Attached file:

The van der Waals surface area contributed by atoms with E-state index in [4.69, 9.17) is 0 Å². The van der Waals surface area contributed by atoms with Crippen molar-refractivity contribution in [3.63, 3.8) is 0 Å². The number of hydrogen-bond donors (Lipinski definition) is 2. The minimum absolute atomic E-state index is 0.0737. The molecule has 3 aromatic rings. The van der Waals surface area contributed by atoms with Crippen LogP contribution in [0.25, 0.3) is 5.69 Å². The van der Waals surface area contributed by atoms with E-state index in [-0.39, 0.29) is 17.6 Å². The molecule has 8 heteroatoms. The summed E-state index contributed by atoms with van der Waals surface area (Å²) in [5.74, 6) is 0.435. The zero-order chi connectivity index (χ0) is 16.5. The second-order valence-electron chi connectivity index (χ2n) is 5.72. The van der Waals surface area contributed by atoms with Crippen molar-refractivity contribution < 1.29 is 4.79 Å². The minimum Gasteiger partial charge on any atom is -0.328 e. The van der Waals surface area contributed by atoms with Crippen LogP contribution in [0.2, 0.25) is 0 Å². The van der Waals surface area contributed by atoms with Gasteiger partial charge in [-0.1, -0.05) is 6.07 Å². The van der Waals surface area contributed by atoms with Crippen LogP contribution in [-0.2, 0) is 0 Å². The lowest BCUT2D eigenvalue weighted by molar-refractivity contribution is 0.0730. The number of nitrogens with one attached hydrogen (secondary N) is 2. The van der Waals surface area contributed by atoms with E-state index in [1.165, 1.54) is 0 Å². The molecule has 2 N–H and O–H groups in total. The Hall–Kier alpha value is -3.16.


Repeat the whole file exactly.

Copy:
The van der Waals surface area contributed by atoms with E-state index in [4.69, 9.17) is 0 Å². The van der Waals surface area contributed by atoms with Crippen molar-refractivity contribution in [3.63, 3.8) is 0 Å². The number of hydrogen-bond donors (Lipinski definition) is 2. The minimum absolute atomic E-state index is 0.0737. The molecule has 3 aromatic rings. The van der Waals surface area contributed by atoms with Crippen LogP contribution in [0.25, 0.3) is 5.69 Å². The van der Waals surface area contributed by atoms with E-state index in [-0.39, 0.29) is 17.6 Å². The molecule has 8 heteroatoms. The summed E-state index contributed by atoms with van der Waals surface area (Å²) in [5.74, 6) is 0.435. The zero-order chi connectivity index (χ0) is 16.5. The second-order valence-electron chi connectivity index (χ2n) is 5.72. The van der Waals surface area contributed by atoms with Crippen molar-refractivity contribution < 1.29 is 4.79 Å². The minimum Gasteiger partial charge on any atom is -0.328 e. The van der Waals surface area contributed by atoms with Crippen LogP contribution in [0.2, 0.25) is 0 Å². The van der Waals surface area contributed by atoms with Gasteiger partial charge in [-0.1, -0.05) is 6.07 Å². The van der Waals surface area contributed by atoms with Crippen LogP contribution in [-0.2, 0) is 0 Å². The lowest BCUT2D eigenvalue weighted by molar-refractivity contribution is 0.0730. The number of nitrogens with one attached hydrogen (secondary N) is 2. The van der Waals surface area contributed by atoms with E-state index in [1.165, 1.54) is 0 Å². The molecule has 2 N–H and O–H groups in total. The Hall–Kier alpha value is -3.16.